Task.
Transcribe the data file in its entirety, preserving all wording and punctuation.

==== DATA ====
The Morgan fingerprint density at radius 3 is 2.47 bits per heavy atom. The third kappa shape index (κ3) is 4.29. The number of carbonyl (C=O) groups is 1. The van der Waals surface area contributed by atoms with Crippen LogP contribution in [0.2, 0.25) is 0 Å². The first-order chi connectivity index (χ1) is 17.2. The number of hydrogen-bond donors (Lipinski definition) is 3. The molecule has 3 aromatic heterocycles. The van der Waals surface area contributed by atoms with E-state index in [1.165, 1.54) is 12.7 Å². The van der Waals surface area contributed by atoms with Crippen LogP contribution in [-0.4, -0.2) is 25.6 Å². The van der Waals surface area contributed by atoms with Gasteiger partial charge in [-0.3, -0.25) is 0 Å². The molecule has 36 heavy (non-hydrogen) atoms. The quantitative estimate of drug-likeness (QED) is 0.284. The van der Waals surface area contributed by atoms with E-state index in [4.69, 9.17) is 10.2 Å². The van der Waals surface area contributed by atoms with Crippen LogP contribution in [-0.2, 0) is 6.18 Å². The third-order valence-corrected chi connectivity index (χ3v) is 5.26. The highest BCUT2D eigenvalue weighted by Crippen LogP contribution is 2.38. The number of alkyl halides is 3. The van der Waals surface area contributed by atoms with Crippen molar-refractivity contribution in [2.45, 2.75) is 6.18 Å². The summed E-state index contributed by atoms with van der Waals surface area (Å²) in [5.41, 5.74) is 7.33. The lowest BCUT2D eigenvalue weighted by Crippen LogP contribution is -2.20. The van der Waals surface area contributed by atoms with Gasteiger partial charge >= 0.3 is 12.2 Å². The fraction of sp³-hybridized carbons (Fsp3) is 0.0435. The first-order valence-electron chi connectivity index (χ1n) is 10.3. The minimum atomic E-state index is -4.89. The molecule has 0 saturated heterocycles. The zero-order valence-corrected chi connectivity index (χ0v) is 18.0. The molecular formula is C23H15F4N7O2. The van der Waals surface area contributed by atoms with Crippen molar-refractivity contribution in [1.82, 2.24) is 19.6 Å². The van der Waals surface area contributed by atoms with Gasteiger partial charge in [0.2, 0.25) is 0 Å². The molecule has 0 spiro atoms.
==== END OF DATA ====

The Morgan fingerprint density at radius 3 is 2.47 bits per heavy atom. The third kappa shape index (κ3) is 4.29. The number of carbonyl (C=O) groups is 1. The van der Waals surface area contributed by atoms with Crippen LogP contribution in [0.2, 0.25) is 0 Å². The first-order chi connectivity index (χ1) is 17.2. The number of hydrogen-bond donors (Lipinski definition) is 3. The molecule has 3 aromatic heterocycles. The van der Waals surface area contributed by atoms with E-state index in [1.165, 1.54) is 12.7 Å². The van der Waals surface area contributed by atoms with Crippen LogP contribution in [-0.4, -0.2) is 25.6 Å². The van der Waals surface area contributed by atoms with Gasteiger partial charge in [-0.3, -0.25) is 0 Å². The molecule has 36 heavy (non-hydrogen) atoms. The quantitative estimate of drug-likeness (QED) is 0.284. The van der Waals surface area contributed by atoms with E-state index in [4.69, 9.17) is 10.2 Å². The van der Waals surface area contributed by atoms with Crippen LogP contribution in [-0.2, 0) is 6.18 Å². The third-order valence-corrected chi connectivity index (χ3v) is 5.26. The highest BCUT2D eigenvalue weighted by Crippen LogP contribution is 2.38. The number of alkyl halides is 3. The van der Waals surface area contributed by atoms with Crippen molar-refractivity contribution in [2.45, 2.75) is 6.18 Å². The summed E-state index contributed by atoms with van der Waals surface area (Å²) in [5.41, 5.74) is 7.33. The lowest BCUT2D eigenvalue weighted by Crippen LogP contribution is -2.20. The van der Waals surface area contributed by atoms with Gasteiger partial charge >= 0.3 is 12.2 Å². The fraction of sp³-hybridized carbons (Fsp3) is 0.0435. The first-order valence-electron chi connectivity index (χ1n) is 10.3. The minimum atomic E-state index is -4.89. The molecule has 0 saturated heterocycles. The zero-order valence-corrected chi connectivity index (χ0v) is 18.0. The molecular formula is C23H15F4N7O2. The van der Waals surface area contributed by atoms with Crippen molar-refractivity contribution in [1.82, 2.24) is 19.6 Å². The van der Waals surface area contributed by atoms with Gasteiger partial charge in [0.2, 0.25) is 0 Å². The molecule has 0 spiro atoms.